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Vermont’s largest city declares racism a health emergency

Homes line a street in Burlington, Vt.
Large, old homes line a street in the South Side neighborhood of Burlington, Vt.
(Luis Sinco / Los Angeles Times)

Vermont’s largest city and more than 30 social justice, education and health organizations on Thursday declared systemic racism a public health emergency.

Burlington Mayor Miro Weinberger and others released a community declaration saying the problem exists in the city and throughout northwestern Vermont.

Thursday’s community declaration comes in the aftermath of the June 29 decision by the city of Burlington, in partnership with the Vermont Racial Justice Alliance, to join a small but growing number of municipalities that declared racism as a public health emergency due to health disparities between Black people and white people.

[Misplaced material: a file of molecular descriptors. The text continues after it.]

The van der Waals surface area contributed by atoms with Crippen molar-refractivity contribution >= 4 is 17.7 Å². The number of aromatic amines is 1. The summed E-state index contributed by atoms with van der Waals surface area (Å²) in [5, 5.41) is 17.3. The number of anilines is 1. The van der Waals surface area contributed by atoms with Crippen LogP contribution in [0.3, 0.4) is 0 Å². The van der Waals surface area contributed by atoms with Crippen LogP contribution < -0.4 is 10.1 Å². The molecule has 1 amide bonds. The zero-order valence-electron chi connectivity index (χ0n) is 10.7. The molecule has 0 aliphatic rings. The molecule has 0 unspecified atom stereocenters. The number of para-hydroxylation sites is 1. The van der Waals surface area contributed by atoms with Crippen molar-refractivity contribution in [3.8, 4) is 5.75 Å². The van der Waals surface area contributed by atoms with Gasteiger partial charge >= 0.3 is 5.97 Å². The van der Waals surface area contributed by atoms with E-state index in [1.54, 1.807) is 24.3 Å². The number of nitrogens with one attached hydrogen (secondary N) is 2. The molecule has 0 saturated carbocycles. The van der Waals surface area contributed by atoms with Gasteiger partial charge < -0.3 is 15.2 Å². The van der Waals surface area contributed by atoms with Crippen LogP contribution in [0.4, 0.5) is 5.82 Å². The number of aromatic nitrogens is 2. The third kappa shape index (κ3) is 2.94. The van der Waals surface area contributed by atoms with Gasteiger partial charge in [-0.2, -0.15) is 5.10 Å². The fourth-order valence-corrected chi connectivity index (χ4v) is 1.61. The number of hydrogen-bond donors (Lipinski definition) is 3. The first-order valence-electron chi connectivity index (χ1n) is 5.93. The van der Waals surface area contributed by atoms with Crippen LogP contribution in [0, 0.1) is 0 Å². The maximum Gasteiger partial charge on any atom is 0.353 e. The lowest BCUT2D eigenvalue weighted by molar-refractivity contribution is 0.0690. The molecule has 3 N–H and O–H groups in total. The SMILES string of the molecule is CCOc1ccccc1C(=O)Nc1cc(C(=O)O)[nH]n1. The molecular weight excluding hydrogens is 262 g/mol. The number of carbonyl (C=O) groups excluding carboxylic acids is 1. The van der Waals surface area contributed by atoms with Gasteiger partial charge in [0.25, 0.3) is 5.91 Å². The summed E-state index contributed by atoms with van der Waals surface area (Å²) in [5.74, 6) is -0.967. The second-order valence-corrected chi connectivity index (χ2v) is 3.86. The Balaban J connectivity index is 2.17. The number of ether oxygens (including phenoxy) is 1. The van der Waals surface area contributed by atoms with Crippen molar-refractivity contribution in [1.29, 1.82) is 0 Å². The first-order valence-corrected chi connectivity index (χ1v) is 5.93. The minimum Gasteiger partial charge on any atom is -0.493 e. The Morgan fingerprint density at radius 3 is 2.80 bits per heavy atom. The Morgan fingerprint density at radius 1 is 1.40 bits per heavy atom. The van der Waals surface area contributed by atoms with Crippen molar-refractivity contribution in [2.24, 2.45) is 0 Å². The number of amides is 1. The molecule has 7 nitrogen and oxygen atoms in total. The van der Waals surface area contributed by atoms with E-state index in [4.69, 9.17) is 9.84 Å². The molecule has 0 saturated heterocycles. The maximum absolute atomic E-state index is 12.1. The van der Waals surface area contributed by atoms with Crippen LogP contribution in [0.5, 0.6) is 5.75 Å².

Nationwide, Black and Latino people are three times as likely to be infected with the virus that causes COVID-19 and twice as likely to die. In Vermont, Black people account for 1% of the population, but they account for about 10% of the confirmed cases of COVID-19.

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“Deep and structural racism has shaped the systems of our nation and community for far too long,” Weinberger said in a statement.


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